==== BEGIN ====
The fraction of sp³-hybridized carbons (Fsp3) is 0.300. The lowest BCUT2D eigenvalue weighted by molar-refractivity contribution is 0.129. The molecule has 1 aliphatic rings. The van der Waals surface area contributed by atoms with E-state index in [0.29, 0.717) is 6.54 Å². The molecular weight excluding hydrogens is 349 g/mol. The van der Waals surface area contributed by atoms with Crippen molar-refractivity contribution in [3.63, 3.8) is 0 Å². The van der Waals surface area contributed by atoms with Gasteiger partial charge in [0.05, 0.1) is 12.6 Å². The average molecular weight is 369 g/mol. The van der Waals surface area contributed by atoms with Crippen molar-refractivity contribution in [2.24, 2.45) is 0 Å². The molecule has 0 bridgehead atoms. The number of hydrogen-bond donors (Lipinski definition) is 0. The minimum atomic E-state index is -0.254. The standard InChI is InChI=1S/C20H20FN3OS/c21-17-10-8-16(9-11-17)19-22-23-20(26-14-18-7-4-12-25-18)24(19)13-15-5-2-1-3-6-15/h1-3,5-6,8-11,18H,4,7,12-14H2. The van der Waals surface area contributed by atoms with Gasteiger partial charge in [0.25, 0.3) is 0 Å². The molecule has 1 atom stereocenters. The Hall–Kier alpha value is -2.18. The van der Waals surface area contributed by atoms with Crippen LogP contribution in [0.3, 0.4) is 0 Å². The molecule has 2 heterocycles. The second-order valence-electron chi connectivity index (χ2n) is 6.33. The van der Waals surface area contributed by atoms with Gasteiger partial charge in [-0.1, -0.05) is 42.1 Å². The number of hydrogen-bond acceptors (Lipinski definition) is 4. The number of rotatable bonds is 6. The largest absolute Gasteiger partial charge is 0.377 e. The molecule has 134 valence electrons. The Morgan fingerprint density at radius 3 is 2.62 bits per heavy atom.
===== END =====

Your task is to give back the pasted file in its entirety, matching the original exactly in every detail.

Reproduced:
The fraction of sp³-hybridized carbons (Fsp3) is 0.300. The lowest BCUT2D eigenvalue weighted by molar-refractivity contribution is 0.129. The molecule has 1 aliphatic rings. The van der Waals surface area contributed by atoms with E-state index in [0.29, 0.717) is 6.54 Å². The molecular weight excluding hydrogens is 349 g/mol. The van der Waals surface area contributed by atoms with Crippen molar-refractivity contribution in [3.63, 3.8) is 0 Å². The van der Waals surface area contributed by atoms with Gasteiger partial charge in [0.05, 0.1) is 12.6 Å². The average molecular weight is 369 g/mol. The van der Waals surface area contributed by atoms with Crippen molar-refractivity contribution in [2.24, 2.45) is 0 Å². The molecule has 0 bridgehead atoms. The number of hydrogen-bond donors (Lipinski definition) is 0. The minimum atomic E-state index is -0.254. The standard InChI is InChI=1S/C20H20FN3OS/c21-17-10-8-16(9-11-17)19-22-23-20(26-14-18-7-4-12-25-18)24(19)13-15-5-2-1-3-6-15/h1-3,5-6,8-11,18H,4,7,12-14H2. The van der Waals surface area contributed by atoms with Gasteiger partial charge in [0.25, 0.3) is 0 Å². The molecule has 1 atom stereocenters. The Hall–Kier alpha value is -2.18. The van der Waals surface area contributed by atoms with Crippen LogP contribution in [0.3, 0.4) is 0 Å². The molecule has 2 heterocycles. The second-order valence-electron chi connectivity index (χ2n) is 6.33. The van der Waals surface area contributed by atoms with Gasteiger partial charge in [-0.1, -0.05) is 42.1 Å². The number of hydrogen-bond acceptors (Lipinski definition) is 4. The number of rotatable bonds is 6. The largest absolute Gasteiger partial charge is 0.377 e. The molecule has 134 valence electrons. The Morgan fingerprint density at radius 3 is 2.62 bits per heavy atom.